Australia is cracking down on foreigners who unlawfully own residential properties, investigating hundreds of cases ahead of the introduction of tougher penalties, Australian Treasurer Joe Hockey said yesterday.
The Australian government announced in May it would increase penalties for illegal purchases to rigorously enforce rules under which foreigners are only allowed to buy new dwellings, and not existing residential property.
Hockey said he had ordered the sale of six properties illegally owned by foreigners who had so far come forward on their own, but officials were working on hundreds more cases.
“Through the information provided by the public together with our own inquiries, we now have 462 cases under investigation for breaches of the law by foreign nationals in the purchase of residential real estate,” he said.
“I expect more divestment orders will be announced in the not-too-distant future,” he told a press conference in Sydney.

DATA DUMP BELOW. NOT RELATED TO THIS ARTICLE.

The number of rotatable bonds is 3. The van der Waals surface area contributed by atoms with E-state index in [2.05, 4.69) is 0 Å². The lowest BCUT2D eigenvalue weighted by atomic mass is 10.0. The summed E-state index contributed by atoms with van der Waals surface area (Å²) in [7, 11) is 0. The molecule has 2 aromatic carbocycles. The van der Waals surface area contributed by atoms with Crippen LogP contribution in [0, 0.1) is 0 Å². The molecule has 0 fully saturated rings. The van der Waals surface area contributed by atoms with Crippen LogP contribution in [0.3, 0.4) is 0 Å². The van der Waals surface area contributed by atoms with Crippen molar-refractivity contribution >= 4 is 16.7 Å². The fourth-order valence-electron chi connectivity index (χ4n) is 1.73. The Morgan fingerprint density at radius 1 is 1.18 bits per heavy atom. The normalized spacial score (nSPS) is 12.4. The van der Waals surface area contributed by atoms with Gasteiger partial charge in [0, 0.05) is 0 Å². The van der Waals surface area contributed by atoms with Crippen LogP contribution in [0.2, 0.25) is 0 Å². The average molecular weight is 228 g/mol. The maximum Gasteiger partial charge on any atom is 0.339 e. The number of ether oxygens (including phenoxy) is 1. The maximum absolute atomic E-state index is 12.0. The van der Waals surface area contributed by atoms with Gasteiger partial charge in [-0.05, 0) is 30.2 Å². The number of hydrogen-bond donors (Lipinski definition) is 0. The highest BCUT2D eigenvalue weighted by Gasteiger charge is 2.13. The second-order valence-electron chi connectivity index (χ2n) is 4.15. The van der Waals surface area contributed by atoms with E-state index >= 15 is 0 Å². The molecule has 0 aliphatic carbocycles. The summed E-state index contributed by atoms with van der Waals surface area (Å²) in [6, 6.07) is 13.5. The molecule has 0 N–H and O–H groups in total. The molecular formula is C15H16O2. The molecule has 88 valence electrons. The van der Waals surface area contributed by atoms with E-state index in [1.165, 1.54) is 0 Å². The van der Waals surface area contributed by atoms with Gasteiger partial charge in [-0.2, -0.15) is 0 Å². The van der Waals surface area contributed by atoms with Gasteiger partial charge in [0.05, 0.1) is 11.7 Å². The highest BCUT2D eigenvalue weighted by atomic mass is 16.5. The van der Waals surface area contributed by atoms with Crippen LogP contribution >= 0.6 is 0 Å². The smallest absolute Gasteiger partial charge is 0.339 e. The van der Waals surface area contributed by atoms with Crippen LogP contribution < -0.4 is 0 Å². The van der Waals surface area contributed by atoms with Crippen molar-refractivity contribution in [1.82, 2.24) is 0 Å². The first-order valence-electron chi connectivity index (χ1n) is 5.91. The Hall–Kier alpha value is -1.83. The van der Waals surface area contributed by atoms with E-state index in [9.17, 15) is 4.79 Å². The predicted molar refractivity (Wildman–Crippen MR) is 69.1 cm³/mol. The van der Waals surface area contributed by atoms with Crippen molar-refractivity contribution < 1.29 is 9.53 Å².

Australian real estate prices, particularly in Sydney and Melbourne, have soared in recent years, with concerns growing that cashed-up foreigners, particularly from China, have helped inflate the market.
Hockey said the majority of cases being investigated came from New South Wales and Victoria, the states of which Sydney and Melbourne are the respective capitals, as well as Western Australia.
“There is significant foreign investment in residential real estate. It has certainly increased over the last few years,” he said.
“Australia wants foreign investment, we need foreign investment, but we need to make sure that foreign investors comply with the laws,” he said.
Hockey said he would introduce legislation into the federal parliament in the coming weeks to ensure that the reporting requirements, enforcement and penalty regimes for foreign investors who broke the rules were tougher.
As already announced, foreigners who illegally buy Australian real estate will face up to three years in jail or fines of AU$127,500 (US$98,848) for individuals and AU$637,500 for companies.
In relation to civil penalties, investors will lose whichever is the greatest of the capital gain made on the property, 25 percent of the purchase price or 25 percent of its market value.
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